The trade war between Washington and Beijing has had a major impact on the US agricultural space over the past two years with the latest US department of agriculture (USDA) figures shining a light on the difficulties faced by farmers during the dispute.

Robert Johansson, the chief economist of the USDA said on Thursday that close to 25 million tonnes of US soybeans will go unsold in 2019, as a direct consequence of the trade war.

The United States exported 13.5 million tonnes less soybeans to China in the 2019 crop year, said Johansson. US soybean stocks have increased dramatically in the past two years as the trade war takes its toll. Johansson forecast that unsold soybean stocks will more than double to 24.8 million tonnes in 2019.

Speaking at the agency’s annual forum in Arlington, Virginia Thursday, Johansson added that trade tensions between the two nations cost soybean farmers $7.9 billion last year, the Financial Times reported.

Read more: Trump seems worried about falling short on a US-China trade deal. He has good reason to be, according to experts.

“The record-high stocks in the US due to the trade situation will take several years to unwind, which will weigh on US prices going forward even with potential China purchase agreements,” Johansson said in prepared remarks.

Total shipments of the US-grown oil seeds fell sharply after China hit them with a 25% tariff last July which led to soybeans rotting in fields across the US and a spate of bankruptcies.

China was, until 2017, the largest buyer of US soybeans but has now slipped to fifth, according to the USDA, with a 6% drop in agricultural exports from the US to China last year. Meanwhile, American farmers are putting off buying equipment amid continued uncertainty.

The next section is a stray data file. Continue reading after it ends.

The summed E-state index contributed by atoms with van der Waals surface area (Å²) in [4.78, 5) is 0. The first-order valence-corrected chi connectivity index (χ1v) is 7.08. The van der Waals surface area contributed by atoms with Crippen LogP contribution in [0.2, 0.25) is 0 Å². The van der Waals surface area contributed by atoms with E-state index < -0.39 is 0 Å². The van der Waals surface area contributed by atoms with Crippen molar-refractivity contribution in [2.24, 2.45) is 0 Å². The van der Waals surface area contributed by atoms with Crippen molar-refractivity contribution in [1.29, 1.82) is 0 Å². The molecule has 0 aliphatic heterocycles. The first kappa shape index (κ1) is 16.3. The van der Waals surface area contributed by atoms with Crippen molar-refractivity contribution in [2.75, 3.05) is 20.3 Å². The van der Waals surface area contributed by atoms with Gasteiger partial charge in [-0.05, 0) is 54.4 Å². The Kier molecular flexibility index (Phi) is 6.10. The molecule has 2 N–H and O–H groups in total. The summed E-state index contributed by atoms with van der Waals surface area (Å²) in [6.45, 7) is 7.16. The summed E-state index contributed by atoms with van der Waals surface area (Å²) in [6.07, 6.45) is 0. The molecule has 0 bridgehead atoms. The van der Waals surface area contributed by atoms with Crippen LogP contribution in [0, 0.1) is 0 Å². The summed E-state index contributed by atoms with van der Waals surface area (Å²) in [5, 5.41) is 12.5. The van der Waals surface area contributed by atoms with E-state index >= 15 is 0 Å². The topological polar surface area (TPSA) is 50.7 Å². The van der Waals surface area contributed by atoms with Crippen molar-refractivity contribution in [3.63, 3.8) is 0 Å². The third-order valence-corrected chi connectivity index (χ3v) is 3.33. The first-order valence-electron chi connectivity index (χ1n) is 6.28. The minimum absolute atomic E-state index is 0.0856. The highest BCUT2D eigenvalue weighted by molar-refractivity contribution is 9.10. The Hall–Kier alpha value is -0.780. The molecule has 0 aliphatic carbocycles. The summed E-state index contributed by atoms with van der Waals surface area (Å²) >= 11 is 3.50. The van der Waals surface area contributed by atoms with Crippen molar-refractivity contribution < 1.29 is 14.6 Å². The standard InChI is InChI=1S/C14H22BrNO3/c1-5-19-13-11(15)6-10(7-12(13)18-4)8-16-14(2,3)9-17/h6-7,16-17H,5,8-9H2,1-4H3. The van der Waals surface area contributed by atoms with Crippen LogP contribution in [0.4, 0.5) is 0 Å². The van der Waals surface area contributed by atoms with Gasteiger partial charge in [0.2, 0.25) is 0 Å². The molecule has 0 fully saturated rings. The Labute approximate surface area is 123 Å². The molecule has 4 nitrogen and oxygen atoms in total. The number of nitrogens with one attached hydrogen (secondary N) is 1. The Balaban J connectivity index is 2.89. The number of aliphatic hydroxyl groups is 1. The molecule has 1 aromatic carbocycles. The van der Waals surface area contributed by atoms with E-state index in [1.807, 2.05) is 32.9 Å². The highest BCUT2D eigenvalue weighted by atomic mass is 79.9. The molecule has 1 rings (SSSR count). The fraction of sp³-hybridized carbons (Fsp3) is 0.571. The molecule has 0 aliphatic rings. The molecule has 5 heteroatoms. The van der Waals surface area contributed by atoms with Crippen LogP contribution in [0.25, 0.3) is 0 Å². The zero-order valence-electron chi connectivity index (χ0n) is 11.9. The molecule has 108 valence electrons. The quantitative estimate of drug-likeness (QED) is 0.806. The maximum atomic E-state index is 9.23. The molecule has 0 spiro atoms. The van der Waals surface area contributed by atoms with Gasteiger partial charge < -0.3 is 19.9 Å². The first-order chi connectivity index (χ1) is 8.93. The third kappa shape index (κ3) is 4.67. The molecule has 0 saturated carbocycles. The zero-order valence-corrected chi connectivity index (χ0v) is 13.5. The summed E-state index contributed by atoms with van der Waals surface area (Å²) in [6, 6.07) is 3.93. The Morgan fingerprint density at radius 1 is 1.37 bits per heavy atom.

The ongoing confusion about the state of trade talks, set to continue Friday ahead of a March 1 deadline agreed at last November’s G20 summit, has left the US farming industry in the dark amid a rollercoaster of expectations.

The impact of the trade conflict was plain to see in the results of major agricultural trader Bunge, which bet big on Brazilian soybeans in light of the trade war’s impact on US exports.

The company saw a $125 million loss related to a decline in Brazilian soybean prices in the fourth quarter of 2018, and blamed “factors related to China trade and demand,” for the loss.

“Trump’s tariffs might be a time limited event but the change in trading patterns they prompted for China may persist long after the trade war is over,” Alfred Evans, founder and CEO of Islan Investments told Business Insider. This is, he said, “not good news for Bunge or any of the US exporters.”

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